05 Nov Safety Tips: Slips, Trips and Falls
If I’m a business owner without a program for slip and fall prevention, where should I start?
If you’re a business that wants to be more safety conscious – you need to be addressing slips, trips, and falls in your safety plan. Slips, trips, and falls are the number three cause of accidental death in this country, most of them occurring on the same level (i.e. not on stairs or platforms).
Tim McCarty, Director of Safety & Risk Consulting Services at Clark Insurance recently took the stage with Peter Koch, Safety Management Consultant at MEMIC to present: “The S.A.F.E. Way Out of Slips, Trips, & Falls” at the 2018 Maine Safety & Health Conference. They spent a full day discussing people’s awareness, footwear, the general environment, and how this all affects the likeliness and severity of slips, trips, and falls. Below is an interview with Tim we conducted after the event – condensing the key takeaways from his presentation for those who did not attend.
Q: What is the most important thing that small business owners should know regarding slips, trips, and falls?
A: “When there is an incident people tend to make a big deal out of it and start coming up with elaborate mitigation plans. In some cases that’s necessary but slips, trips, and falls can be solved pretty simply. Awareness of potential problems and taking the simple steps to correct it will generally solve the issue – and if you need help, ask for it. That’s why I’m here.”
Q: What are the most common causes of slip, trip, and fall claims?
A: “55% of the time, the cause is the walkway surface providing inadequate traction. So working to improve traction will have the biggest impact. If you can, it’s best to make sure that employees have adequate footwear with a high-traction sole, but if your business is open to the public you don’t have that kind of control. In that case, the biggest thing we can do is keep floors clean and well-maintained. Most of the time, just cleanliness and proper maintenance will resolve the problem.”
Q: If I’m a small business owner without a program for slip, trip, and fall prevention, where should I start?
- “The first step is awareness of the issue and investigation. If you take a look at your flooring surfaces and you can get a feel for them – are they slippery? It’s not scientific but that’s a good indication. If there’s a place where people have fallen, that is something that you should really take a look at. Is the floor greasy or smooth enough that it might be a problem?In addition, an important step that many business owners forget is talking to their employees. They are on the front lines, so they know exactly where the slippery spots are, or where a piece of equipment is leaking that is causing a slippery situation. Your employees are your best resource – talk to them.”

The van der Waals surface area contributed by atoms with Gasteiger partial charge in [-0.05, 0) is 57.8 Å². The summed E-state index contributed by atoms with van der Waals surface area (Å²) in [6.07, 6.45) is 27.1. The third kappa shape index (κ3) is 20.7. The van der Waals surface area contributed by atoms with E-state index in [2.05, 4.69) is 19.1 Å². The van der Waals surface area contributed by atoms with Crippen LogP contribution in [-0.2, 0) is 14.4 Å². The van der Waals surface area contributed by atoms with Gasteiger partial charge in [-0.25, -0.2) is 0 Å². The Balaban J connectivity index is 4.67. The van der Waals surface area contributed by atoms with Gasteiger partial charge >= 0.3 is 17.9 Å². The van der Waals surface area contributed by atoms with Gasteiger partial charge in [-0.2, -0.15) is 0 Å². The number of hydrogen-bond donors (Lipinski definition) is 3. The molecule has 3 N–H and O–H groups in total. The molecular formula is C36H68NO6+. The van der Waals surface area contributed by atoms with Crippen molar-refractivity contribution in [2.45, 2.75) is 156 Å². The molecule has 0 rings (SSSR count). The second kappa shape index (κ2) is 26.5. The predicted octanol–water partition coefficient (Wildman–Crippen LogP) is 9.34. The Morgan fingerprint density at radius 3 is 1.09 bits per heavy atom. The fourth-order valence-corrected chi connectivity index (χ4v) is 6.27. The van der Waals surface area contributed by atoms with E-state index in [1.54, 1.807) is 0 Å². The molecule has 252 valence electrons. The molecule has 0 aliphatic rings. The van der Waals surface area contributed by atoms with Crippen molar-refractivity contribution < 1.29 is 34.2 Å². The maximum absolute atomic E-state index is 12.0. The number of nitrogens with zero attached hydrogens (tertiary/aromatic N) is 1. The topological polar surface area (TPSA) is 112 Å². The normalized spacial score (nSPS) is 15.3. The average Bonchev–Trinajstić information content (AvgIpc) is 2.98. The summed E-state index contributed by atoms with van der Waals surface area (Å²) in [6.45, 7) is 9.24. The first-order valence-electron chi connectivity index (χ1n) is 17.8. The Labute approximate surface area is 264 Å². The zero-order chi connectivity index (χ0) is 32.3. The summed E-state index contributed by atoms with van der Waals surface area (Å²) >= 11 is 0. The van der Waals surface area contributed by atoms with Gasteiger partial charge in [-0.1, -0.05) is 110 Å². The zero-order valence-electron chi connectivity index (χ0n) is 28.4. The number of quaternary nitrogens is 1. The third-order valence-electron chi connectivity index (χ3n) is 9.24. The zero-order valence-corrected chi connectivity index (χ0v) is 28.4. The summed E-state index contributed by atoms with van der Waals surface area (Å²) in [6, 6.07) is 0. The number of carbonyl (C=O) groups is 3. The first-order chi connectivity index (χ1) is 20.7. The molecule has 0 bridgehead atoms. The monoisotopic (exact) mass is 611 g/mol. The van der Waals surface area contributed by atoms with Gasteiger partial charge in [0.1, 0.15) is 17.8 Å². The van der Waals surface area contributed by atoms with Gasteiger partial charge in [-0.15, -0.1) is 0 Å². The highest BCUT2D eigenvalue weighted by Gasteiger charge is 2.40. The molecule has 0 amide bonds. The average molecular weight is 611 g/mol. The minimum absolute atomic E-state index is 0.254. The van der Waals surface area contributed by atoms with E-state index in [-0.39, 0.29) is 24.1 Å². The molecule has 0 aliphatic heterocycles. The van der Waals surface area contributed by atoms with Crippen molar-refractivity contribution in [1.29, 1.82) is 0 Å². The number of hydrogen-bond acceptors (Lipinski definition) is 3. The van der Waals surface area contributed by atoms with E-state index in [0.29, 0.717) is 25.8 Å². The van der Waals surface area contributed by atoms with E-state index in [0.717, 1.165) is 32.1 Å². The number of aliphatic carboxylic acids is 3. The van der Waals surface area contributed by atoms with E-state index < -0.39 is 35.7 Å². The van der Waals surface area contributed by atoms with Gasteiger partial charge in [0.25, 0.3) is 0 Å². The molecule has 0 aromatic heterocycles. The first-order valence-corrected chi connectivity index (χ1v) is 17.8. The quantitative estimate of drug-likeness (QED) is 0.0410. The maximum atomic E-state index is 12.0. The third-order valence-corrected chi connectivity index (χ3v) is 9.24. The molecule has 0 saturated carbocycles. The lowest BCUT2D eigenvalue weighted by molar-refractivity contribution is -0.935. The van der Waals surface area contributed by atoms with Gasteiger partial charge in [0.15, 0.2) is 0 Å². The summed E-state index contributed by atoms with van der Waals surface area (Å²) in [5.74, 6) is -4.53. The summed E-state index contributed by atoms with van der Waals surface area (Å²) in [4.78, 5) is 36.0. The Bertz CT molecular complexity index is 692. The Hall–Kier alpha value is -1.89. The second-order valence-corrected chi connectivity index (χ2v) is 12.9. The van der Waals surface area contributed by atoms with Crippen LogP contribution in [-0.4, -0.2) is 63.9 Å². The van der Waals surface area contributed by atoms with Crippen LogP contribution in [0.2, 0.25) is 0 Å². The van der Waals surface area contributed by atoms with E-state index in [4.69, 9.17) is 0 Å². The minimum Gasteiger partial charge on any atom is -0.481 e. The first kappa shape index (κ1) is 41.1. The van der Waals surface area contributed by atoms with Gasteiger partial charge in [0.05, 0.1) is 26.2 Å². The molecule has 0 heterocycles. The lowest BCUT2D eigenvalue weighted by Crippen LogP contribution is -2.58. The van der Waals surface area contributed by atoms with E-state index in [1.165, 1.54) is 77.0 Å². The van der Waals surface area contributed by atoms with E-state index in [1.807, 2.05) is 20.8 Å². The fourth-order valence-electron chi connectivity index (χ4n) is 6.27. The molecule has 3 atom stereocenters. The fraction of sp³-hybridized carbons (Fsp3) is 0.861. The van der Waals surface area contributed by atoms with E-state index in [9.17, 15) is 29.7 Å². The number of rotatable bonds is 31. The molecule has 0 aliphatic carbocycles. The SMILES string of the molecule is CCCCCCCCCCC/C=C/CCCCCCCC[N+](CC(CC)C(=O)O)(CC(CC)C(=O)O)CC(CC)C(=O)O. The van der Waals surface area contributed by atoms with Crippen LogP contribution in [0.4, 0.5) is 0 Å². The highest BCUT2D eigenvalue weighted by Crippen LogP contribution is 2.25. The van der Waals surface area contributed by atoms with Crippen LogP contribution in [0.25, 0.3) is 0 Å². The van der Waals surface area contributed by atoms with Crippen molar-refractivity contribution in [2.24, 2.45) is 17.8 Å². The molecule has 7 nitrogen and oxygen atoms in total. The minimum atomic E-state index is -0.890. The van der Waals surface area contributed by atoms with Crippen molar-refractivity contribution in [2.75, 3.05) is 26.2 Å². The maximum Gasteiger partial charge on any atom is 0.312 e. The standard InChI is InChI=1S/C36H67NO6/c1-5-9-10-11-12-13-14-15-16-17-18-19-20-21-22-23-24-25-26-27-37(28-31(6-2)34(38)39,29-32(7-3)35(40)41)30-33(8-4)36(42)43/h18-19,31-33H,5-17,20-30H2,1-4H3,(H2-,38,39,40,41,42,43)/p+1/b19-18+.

- “The next step is prevention. Clean, dry floors are not where people are going to slip and fall. It’s when they are wet or contaminated (with water, snow, ice, grease, or other contaminants) that people are going to fall. We want to reduce the introduction of contaminants into the workplace – so walk–off mats at entrances and exits are a great solution. It’s important that the mats are cleaned and maintained properly because an unclean mat will collect contaminants and then introduce them to the clean soles of the shoes of people who walk on the mats, which will just make traction worse.”
- “The last step is the walkway surface cleaning and maintenance process. Make sure that you are cleaning your floors with a clean mop head. Ensure that the right cleanser for the flooring material is being used, and it’s being completely rinsed off so a residue isn’t being left behind. Improper cleaning solutions and residues on your floor will reduce their traction, increasing the likelihood of slips, trips, and falls.”
Q: Finally, if my business has slippery floors installed, is there anything I can do about it – short of installing new ones?
A: “The best thing you can do is have appropriate cleaning protocol. There are high-traction finishes that you can utilize. The biggest caution there, is that you should work with your flooring distributor to make sure you have the right product for the type of flooring you have.”
Read more about Safety & Risk Consulting, and to continue the conversation see the following resources and contact Tim McCarty.